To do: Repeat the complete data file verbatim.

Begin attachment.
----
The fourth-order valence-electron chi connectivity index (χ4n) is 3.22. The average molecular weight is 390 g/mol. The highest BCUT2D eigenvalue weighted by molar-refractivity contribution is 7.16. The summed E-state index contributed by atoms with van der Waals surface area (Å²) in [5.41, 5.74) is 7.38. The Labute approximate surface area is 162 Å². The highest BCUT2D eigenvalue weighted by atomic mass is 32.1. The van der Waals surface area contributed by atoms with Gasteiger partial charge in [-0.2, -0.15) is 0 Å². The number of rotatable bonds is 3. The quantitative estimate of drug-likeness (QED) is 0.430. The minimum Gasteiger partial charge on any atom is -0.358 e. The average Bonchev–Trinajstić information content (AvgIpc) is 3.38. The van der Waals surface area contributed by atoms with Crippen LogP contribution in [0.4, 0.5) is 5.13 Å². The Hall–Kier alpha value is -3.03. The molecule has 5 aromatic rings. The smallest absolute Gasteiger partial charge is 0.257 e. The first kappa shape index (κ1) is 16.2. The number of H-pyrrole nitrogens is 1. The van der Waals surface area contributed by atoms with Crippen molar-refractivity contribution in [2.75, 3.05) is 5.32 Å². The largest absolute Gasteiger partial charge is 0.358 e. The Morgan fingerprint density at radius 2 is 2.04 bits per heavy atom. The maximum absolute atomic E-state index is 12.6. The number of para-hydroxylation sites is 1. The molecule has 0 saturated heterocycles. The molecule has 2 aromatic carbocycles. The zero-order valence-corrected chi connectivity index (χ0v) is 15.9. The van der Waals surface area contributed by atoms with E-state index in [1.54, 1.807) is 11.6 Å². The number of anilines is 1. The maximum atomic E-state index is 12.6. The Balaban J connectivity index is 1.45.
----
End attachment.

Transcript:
The fourth-order valence-electron chi connectivity index (χ4n) is 3.22. The average molecular weight is 390 g/mol. The highest BCUT2D eigenvalue weighted by molar-refractivity contribution is 7.16. The summed E-state index contributed by atoms with van der Waals surface area (Å²) in [5.41, 5.74) is 7.38. The Labute approximate surface area is 162 Å². The highest BCUT2D eigenvalue weighted by atomic mass is 32.1. The van der Waals surface area contributed by atoms with Gasteiger partial charge in [-0.2, -0.15) is 0 Å². The number of rotatable bonds is 3. The quantitative estimate of drug-likeness (QED) is 0.430. The minimum Gasteiger partial charge on any atom is -0.358 e. The average Bonchev–Trinajstić information content (AvgIpc) is 3.38. The van der Waals surface area contributed by atoms with Crippen LogP contribution in [0.4, 0.5) is 5.13 Å². The Hall–Kier alpha value is -3.03. The molecule has 5 aromatic rings. The smallest absolute Gasteiger partial charge is 0.257 e. The first kappa shape index (κ1) is 16.2. The number of H-pyrrole nitrogens is 1. The van der Waals surface area contributed by atoms with Crippen molar-refractivity contribution in [2.75, 3.05) is 5.32 Å². The largest absolute Gasteiger partial charge is 0.358 e. The Morgan fingerprint density at radius 2 is 2.04 bits per heavy atom. The maximum absolute atomic E-state index is 12.6. The number of para-hydroxylation sites is 1. The molecule has 0 saturated heterocycles. The molecule has 2 aromatic carbocycles. The zero-order valence-corrected chi connectivity index (χ0v) is 15.9. The van der Waals surface area contributed by atoms with E-state index in [1.54, 1.807) is 11.6 Å². The number of anilines is 1. The maximum atomic E-state index is 12.6. The Balaban J connectivity index is 1.45.